Thursday, June 29, 2006


Operating a Bucket and Backhoe

What kid doesn't dream of operating a full sized tractor with bucket and backhoe? I was surprised how difficult it all turned out to be, just trying to make it do what I wanted it to. For one thing (on the model I rented at least), the shift lever worked opposite to normal column shifts - drive was in the up position with reverse in the down position. I kept getting it wrong. Also, my left leg got quite sore from constant riding on the clutch. It's more of an art than I had expected.

The first few stumps were pretty hard to pull. But by the third or fourth one, I came up with a way to do them pretty easily - digging out one or two of the three/four main roots and then yanking out the stump. In all I pulled about 30 stumps. It wasn't very hard to dig a ten foot-hole for the stumps using the backhoe, even though I never did quite get it working that smoothly. Backfilling the hole was a lot harder. Then I switched over to using the bucket as a blade to scrape all the tundra and %$@#&*^ alder roots off the surface. I ended up pushing a lot of these scrapings over the sides of the hill. Then I scraped down some of the higher points to fill in some of the lower points as much as possible. Finally we had three truckloads of topsoil delivered and I used the bucket as a plow to spread it around, fill some holes, and generally smooth the final surface. Two long hard days. The tractor rental and topsoil cost about $1,150.

After ten years the stumps are all gone!

Next, I'll borrow a garden tractor for final smoothing and leveling, followed by raking by hand. Then, lime (lots of it, to raise the pH) and fertilizer, followed by grass seed and tons of water. It sure will be nice to have a big lawn!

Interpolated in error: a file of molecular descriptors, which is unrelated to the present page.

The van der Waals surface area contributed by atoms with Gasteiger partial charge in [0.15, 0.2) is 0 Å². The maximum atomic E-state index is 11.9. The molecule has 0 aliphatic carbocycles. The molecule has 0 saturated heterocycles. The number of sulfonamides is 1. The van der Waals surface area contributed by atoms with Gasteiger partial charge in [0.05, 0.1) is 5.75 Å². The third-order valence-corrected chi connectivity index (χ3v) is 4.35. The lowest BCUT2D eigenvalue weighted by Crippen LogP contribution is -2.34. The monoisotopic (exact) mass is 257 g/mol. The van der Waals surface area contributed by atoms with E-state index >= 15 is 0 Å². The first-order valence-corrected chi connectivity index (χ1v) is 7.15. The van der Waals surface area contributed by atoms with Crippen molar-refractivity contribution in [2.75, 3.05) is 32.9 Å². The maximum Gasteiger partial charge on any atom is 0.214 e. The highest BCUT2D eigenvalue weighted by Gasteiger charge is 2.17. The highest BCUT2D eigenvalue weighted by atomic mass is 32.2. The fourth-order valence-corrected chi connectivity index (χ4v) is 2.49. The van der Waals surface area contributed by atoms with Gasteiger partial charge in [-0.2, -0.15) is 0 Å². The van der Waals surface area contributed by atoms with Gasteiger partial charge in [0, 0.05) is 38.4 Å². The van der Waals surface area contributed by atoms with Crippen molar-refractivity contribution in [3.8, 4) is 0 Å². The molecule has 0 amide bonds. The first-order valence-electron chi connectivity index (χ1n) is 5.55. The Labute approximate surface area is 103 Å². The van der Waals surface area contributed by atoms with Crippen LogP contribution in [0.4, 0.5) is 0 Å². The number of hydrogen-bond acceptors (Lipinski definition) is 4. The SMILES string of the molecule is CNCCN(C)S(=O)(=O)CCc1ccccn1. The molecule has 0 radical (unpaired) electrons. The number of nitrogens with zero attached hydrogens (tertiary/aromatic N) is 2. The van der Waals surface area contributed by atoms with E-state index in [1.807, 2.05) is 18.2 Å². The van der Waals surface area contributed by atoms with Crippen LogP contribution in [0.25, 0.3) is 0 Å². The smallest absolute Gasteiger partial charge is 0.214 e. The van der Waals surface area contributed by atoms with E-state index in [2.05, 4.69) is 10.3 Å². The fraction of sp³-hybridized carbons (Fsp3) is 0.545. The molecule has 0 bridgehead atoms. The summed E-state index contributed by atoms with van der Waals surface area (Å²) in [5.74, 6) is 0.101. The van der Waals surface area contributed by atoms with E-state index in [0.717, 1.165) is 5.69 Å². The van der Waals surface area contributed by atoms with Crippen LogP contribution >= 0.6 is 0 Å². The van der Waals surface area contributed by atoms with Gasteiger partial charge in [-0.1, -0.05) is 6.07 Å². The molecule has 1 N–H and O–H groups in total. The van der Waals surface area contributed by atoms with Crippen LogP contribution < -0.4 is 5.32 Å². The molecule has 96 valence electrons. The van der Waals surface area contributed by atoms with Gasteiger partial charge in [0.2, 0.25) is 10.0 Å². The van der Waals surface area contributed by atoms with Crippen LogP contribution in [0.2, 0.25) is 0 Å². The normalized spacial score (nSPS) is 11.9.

With all the yard work, I missed two days of playing my cello. I was too tired to even look at it. This morning was a struggle to get back into it. My fingers just didn't seem to remember where to go to find the notes, and they wouldn't move fast enough in coordination with the bow. Finally, after two hours, I had loosened up a bit and was able to continue working on the new second position. First, I'll have to construct a new mental map for my fingers and then work on fine-tuning the intonations.

I picked up a few more cello CDs this weekend; two from Title Wave:
1. Mstislav Rostropovich: Dvorak Cello Concerto in B minor and Strauss Don Quixote,
2. Mischa Maisky: "Meditations";

And one from Barnes and Noble:
3. Yo-Yo Ma: "Plays Enrico Morricone".

The hardest part is finding time to listen to them all. The best time and sound system is in my Subaru, by myself, on a long drive (like when I go to lessons every other week).

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